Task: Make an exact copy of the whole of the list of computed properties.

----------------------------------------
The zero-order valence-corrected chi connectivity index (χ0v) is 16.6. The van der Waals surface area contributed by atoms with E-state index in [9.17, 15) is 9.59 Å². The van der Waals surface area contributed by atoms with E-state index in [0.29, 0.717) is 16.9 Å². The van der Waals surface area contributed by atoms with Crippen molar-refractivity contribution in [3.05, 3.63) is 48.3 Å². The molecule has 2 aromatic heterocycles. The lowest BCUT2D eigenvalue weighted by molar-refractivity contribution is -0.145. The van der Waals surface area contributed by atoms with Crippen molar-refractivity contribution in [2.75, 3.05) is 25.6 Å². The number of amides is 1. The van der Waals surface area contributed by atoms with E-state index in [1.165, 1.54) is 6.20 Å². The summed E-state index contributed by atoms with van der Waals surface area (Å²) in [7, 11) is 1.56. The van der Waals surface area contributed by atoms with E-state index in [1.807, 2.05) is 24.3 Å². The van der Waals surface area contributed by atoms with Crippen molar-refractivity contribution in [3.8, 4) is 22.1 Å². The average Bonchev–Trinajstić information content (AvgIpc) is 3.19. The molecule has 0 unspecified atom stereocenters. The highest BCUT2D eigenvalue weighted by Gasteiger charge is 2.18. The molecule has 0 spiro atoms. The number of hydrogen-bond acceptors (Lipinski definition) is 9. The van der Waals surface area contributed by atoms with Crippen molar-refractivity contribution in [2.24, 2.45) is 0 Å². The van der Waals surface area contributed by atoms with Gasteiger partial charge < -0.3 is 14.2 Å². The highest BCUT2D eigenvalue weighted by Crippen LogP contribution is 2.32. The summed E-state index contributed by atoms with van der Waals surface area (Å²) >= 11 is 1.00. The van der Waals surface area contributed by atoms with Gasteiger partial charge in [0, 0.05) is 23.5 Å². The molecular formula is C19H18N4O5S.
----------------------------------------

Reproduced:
The zero-order valence-corrected chi connectivity index (χ0v) is 16.6. The van der Waals surface area contributed by atoms with E-state index in [9.17, 15) is 9.59 Å². The van der Waals surface area contributed by atoms with E-state index in [0.29, 0.717) is 16.9 Å². The van der Waals surface area contributed by atoms with Crippen molar-refractivity contribution in [3.05, 3.63) is 48.3 Å². The molecule has 2 aromatic heterocycles. The lowest BCUT2D eigenvalue weighted by molar-refractivity contribution is -0.145. The van der Waals surface area contributed by atoms with Crippen molar-refractivity contribution in [2.75, 3.05) is 25.6 Å². The number of amides is 1. The van der Waals surface area contributed by atoms with E-state index in [1.165, 1.54) is 6.20 Å². The summed E-state index contributed by atoms with van der Waals surface area (Å²) in [7, 11) is 1.56. The van der Waals surface area contributed by atoms with E-state index in [1.807, 2.05) is 24.3 Å². The van der Waals surface area contributed by atoms with Crippen molar-refractivity contribution in [3.8, 4) is 22.1 Å². The average Bonchev–Trinajstić information content (AvgIpc) is 3.19. The molecule has 0 unspecified atom stereocenters. The highest BCUT2D eigenvalue weighted by Gasteiger charge is 2.18. The molecule has 0 spiro atoms. The number of hydrogen-bond acceptors (Lipinski definition) is 9. The van der Waals surface area contributed by atoms with Crippen molar-refractivity contribution in [2.24, 2.45) is 0 Å². The van der Waals surface area contributed by atoms with Gasteiger partial charge < -0.3 is 14.2 Å². The highest BCUT2D eigenvalue weighted by Crippen LogP contribution is 2.32. The summed E-state index contributed by atoms with van der Waals surface area (Å²) >= 11 is 1.00. The van der Waals surface area contributed by atoms with Gasteiger partial charge in [0, 0.05) is 23.5 Å². The molecular formula is C19H18N4O5S.